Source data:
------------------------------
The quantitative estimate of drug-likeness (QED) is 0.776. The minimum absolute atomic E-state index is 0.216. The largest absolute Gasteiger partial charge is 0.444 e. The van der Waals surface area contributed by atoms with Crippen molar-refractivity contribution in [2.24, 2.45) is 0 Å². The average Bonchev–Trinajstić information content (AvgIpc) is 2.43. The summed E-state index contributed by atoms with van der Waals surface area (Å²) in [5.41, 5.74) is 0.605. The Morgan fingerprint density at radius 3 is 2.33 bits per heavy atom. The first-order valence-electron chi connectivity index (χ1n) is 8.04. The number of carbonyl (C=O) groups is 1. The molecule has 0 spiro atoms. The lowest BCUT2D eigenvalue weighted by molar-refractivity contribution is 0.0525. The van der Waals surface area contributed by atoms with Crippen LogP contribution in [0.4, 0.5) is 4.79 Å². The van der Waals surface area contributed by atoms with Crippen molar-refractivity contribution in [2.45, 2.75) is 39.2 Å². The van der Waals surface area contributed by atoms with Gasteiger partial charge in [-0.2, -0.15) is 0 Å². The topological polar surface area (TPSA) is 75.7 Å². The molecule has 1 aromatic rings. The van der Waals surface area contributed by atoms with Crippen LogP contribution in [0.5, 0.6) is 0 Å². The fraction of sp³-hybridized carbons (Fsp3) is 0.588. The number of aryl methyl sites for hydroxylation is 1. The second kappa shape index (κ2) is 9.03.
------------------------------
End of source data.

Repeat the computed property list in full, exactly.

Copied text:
The quantitative estimate of drug-likeness (QED) is 0.776. The minimum absolute atomic E-state index is 0.216. The largest absolute Gasteiger partial charge is 0.444 e. The van der Waals surface area contributed by atoms with Crippen molar-refractivity contribution in [2.24, 2.45) is 0 Å². The average Bonchev–Trinajstić information content (AvgIpc) is 2.43. The summed E-state index contributed by atoms with van der Waals surface area (Å²) in [5.41, 5.74) is 0.605. The Morgan fingerprint density at radius 3 is 2.33 bits per heavy atom. The first-order valence-electron chi connectivity index (χ1n) is 8.04. The number of carbonyl (C=O) groups is 1. The molecule has 0 spiro atoms. The lowest BCUT2D eigenvalue weighted by molar-refractivity contribution is 0.0525. The van der Waals surface area contributed by atoms with Crippen LogP contribution in [0.4, 0.5) is 4.79 Å². The van der Waals surface area contributed by atoms with Crippen molar-refractivity contribution in [2.45, 2.75) is 39.2 Å². The van der Waals surface area contributed by atoms with Gasteiger partial charge in [-0.2, -0.15) is 0 Å². The topological polar surface area (TPSA) is 75.7 Å². The molecule has 1 aromatic rings. The van der Waals surface area contributed by atoms with Crippen LogP contribution in [0.5, 0.6) is 0 Å². The fraction of sp³-hybridized carbons (Fsp3) is 0.588. The number of aryl methyl sites for hydroxylation is 1. The second kappa shape index (κ2) is 9.03.